They also always dressed their best, too – with no exceptions – for the purpose of not only showing their greatest respect for the Lord and the Church at Mass, but also to show respect and order in all that they did and valued in their lives. I’m sure my Grandfather’s military career and upbringing had a lot to do with their life approach. If there’s one improvement I could suggest people make at this moment, especially Men, it is to dress better for Church. I suppose it’s a respect thing for me. Regardless of the Churches I’ve attended – with the exception of one over the last four months – I always showed up in a suit. We can all do better with this, I think. I’m not picking on a single Christian denominational Church here either, I’m simply speaking for them all. The standard has got to change.

My Mom, raised Catholic, decided to break away from the Church when she was 18. My Dad is non-religious. Nonetheless, my Mom was adamant that my brothers and I were all baptized Catholic. Again, though, my participation in the Church thereafter, and consequently, my brothers’, was very little. No Sunday masses, first communions, confirmations or anything seriously involved with the Church or Faith. My Mom decided that she wanted for my brothers and I to find faith on our own, if we so chose to do so. And that is where I am now.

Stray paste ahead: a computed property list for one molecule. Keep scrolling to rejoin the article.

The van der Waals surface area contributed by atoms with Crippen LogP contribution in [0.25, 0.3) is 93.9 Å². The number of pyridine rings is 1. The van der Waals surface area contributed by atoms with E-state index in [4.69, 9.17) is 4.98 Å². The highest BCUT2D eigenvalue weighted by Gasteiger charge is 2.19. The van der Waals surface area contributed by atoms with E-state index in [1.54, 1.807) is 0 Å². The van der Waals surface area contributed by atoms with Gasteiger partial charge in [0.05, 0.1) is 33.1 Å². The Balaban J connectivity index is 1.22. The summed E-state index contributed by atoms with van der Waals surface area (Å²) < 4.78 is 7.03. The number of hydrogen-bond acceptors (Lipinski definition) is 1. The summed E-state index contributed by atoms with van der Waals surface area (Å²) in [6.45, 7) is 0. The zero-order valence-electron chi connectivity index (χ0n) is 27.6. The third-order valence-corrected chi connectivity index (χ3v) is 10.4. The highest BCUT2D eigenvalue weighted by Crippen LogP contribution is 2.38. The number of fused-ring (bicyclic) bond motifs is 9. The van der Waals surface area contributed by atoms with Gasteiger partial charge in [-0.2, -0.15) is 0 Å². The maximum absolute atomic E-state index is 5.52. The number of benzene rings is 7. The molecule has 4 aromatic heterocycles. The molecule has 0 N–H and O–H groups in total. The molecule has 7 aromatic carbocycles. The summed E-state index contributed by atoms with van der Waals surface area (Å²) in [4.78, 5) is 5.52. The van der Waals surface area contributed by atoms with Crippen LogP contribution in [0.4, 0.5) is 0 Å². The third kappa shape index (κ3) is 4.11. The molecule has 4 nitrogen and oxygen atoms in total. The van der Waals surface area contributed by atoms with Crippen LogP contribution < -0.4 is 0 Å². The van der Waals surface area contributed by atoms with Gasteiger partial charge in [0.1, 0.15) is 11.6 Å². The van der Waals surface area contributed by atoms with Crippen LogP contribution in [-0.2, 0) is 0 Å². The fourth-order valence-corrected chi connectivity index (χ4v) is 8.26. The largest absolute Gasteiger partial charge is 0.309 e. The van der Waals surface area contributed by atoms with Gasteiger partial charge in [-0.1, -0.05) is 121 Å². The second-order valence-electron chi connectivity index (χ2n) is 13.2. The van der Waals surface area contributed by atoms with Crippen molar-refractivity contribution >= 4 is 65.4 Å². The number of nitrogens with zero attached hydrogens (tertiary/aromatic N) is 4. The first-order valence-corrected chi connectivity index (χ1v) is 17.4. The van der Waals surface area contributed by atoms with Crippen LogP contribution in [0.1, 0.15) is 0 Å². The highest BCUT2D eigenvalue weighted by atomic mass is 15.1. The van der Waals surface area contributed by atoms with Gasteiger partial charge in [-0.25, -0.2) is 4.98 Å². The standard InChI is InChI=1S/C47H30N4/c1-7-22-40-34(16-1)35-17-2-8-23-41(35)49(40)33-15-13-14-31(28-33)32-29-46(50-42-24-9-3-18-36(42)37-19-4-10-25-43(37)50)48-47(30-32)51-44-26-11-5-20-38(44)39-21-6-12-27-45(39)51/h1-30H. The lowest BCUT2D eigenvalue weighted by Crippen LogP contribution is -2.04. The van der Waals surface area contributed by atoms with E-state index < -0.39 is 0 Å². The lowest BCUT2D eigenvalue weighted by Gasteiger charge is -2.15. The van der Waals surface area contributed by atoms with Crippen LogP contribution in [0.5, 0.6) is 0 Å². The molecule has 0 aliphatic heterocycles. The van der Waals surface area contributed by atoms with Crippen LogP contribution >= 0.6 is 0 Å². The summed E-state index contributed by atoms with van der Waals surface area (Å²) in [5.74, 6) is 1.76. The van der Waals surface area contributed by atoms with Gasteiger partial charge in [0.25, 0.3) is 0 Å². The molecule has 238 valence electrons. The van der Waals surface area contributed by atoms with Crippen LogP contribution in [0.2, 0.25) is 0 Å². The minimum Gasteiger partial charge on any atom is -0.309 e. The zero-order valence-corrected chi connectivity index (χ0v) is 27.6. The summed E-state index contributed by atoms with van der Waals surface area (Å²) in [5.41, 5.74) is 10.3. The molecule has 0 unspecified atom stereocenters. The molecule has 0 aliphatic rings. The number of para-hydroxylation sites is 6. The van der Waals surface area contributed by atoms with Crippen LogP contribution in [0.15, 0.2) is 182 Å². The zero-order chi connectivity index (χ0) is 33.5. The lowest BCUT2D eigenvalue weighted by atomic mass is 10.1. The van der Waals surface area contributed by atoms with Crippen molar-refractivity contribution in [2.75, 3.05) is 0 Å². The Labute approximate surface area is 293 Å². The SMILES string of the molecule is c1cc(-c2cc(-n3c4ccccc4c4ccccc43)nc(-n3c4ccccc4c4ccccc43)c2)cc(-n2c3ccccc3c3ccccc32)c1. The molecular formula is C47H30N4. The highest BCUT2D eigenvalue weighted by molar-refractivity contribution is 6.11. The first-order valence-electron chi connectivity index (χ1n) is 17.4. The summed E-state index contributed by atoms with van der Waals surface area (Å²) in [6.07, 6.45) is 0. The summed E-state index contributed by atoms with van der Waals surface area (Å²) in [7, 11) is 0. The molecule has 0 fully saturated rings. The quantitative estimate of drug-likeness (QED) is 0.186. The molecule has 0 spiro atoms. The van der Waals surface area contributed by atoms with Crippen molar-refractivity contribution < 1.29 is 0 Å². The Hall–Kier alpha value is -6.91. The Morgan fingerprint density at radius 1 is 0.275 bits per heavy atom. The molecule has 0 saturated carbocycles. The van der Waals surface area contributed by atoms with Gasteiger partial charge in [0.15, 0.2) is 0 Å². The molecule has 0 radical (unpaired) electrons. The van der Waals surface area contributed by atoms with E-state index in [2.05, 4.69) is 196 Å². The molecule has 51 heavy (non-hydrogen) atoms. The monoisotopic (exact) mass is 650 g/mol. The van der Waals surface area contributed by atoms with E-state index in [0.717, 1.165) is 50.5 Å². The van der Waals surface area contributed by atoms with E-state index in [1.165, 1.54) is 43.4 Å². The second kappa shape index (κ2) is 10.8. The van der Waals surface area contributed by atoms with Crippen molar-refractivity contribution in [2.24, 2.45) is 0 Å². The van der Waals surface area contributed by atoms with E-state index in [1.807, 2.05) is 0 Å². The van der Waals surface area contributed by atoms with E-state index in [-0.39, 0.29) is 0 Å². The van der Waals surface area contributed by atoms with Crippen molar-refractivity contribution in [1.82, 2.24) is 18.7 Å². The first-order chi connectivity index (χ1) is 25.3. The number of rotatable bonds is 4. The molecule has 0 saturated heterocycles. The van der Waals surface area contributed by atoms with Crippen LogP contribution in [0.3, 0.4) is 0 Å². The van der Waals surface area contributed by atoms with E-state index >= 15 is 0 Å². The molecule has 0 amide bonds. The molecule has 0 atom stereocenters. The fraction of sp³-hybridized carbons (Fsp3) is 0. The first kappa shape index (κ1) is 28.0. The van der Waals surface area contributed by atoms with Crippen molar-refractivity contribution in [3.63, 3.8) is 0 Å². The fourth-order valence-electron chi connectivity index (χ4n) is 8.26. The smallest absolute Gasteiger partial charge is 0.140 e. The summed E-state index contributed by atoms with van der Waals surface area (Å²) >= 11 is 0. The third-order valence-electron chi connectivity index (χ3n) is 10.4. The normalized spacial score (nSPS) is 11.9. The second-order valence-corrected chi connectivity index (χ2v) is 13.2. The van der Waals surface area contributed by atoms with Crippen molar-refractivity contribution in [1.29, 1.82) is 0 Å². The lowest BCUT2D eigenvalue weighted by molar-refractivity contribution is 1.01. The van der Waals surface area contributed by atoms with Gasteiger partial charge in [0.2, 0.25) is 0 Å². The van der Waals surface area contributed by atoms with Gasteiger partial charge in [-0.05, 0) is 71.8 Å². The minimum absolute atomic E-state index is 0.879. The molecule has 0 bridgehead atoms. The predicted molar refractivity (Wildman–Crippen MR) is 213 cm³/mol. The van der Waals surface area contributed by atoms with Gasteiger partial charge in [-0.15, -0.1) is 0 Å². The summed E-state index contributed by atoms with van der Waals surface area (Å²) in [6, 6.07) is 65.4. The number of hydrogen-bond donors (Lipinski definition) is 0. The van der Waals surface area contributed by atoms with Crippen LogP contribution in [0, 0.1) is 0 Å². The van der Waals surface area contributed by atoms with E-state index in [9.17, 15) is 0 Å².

While my own personal history is rooted back to the Catholic Faith, I didn’t rule out other denominations of Christianity – at first – as a place to call home. I started out attending my local Catholic Church back in early May, and I’ll be honest, I felt right at home. Structure, order, and a beautifully conducted Mass. All of which, I believe, are lost arts by today’s measures. At least the former two of the three things I just mentioned are – people have very chaotic lives and often construe structure and orderliness with unimportant busywork and non-meaningful obligations. I figure with any sense of the word, going to Church time after time will bring more true order and structure to my own life in the Traditional sense. Massive change begins one by one, after all.

I’ve also attended my local Lutheran and Episcopal Churches in addition to a nearby Christian Community Church that a friend of mine goes to – in case you were interested in where else I’ve explored.